As Jocelyn, Melissa and Mikaela shared their experiences, their desire to support and celebrate their communities and culture was powerful.

The startup journey is a challenging one –  even more so when you launch your business from a remote area like Kakadu, as Mikaela did.

“I took a really really long time to work out how to get the technology to work in a remote area with no internet. We did it though – and part of that really expanded my mind to the other possibilities for Indigenous people using technology,” she said.

We can’t just sit back and wait for the internet to get to our communities. We need to get into these communities and work with people to help amplify through self determination, what they want to do with technology and how it can help them. These are not bedtime stories, they are really important instructions for living on planet earth sustainably.

Jocelyn also realised the power of using technology as an enabling mechanism to grow and empower others to start their own businesses.

“We’re currently building a pitch platform which will enable Indigenous entrepreneurs to pitch their business ideas using their mobile phone and crowdfund loans from mum and dad investors right through to social impact investors,” she said.

There is so much goodwill in the community these days. We’re hoping that the technology we’re developing will give people like you and the general public the opportunity to say ‘This is a practical way that I make a difference.’”


Free to Dream

When the moderator asked the founders how important it was for them to be strong role models, in both the Indigenous and startup communities, Mikaela had this to say:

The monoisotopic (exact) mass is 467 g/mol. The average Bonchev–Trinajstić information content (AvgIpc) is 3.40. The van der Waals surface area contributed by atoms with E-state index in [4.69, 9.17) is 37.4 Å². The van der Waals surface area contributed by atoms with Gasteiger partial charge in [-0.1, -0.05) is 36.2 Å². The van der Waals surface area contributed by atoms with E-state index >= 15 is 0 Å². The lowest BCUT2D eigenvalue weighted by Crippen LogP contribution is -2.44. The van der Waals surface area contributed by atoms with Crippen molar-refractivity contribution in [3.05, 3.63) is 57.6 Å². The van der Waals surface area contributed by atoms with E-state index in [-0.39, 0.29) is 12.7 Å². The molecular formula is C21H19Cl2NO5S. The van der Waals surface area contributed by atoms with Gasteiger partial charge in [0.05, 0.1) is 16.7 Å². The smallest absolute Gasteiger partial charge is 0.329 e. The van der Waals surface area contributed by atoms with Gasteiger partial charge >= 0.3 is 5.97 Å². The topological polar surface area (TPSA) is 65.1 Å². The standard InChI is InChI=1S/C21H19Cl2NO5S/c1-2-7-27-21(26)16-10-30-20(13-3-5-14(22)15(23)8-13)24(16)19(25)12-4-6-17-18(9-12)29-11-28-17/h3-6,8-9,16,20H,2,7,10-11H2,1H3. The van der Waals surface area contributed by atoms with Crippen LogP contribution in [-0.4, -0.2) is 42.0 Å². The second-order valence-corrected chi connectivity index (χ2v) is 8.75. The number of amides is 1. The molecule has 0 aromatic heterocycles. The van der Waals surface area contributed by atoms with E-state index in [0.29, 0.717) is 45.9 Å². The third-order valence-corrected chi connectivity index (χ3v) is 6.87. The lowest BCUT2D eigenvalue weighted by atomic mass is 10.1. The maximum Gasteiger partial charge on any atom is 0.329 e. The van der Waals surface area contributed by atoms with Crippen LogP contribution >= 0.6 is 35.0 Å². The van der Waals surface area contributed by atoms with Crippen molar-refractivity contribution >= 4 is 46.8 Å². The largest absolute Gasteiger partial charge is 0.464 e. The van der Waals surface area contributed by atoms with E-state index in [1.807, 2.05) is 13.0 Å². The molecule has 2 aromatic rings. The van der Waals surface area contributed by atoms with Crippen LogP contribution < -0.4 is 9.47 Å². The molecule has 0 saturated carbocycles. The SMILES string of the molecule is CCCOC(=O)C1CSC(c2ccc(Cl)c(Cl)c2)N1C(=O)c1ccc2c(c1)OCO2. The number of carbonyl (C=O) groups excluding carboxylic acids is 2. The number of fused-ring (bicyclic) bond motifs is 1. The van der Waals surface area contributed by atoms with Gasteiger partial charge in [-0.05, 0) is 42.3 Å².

“I strongly believe in the concept of ‘If I can see it, I can be it,’ and it’s really hard to keep going when you have no one to look up to. Can this be done? I don’t even know if this can be done.”

I think it’s really important that there’s opportunities for all Indigenous women to dream.

It’s really important to give young people the opportunity to step up. I love having people walk with me on this journey, I’m not doing this all by myself. We can keep moving forward and show the people that anything is possible. Having programs for young people is amazing, but don’t leave the older people behind because they’re the ones with all the life experience, they set the law and context for a lot of the stuff that happens in our community, and they have the knowledge and wisdom that we have to draw from right now.”  

Tipping the Balance event as part of Spark Festival 2017

Inspiring – Melissa Lacey, Jocelyn King and Mikaela Jade shared their experiences during Spark Festival.


We left the event inspired, blown away by the passion and grit of these entrepreneurs who are redefining what it means to be a tech entrepreneur.

It’s important that we keep sharing and shining a spotlight on these stories – with our communities and through great programs like Spark Festival, which bring together ideas and founders from all walks of life together for conversations.

At SheStarts, we’re committed to turbocharging female leadership in tech and innovation. We want to find, fund and accelerate ambitious women ready to kick-start their bold ideas – and share their stories with the world, to inspire other women and girls to get started.



SheStarts is possible thanks to the contribution of ANZ, MYOB, Microsoft and LinkedIn.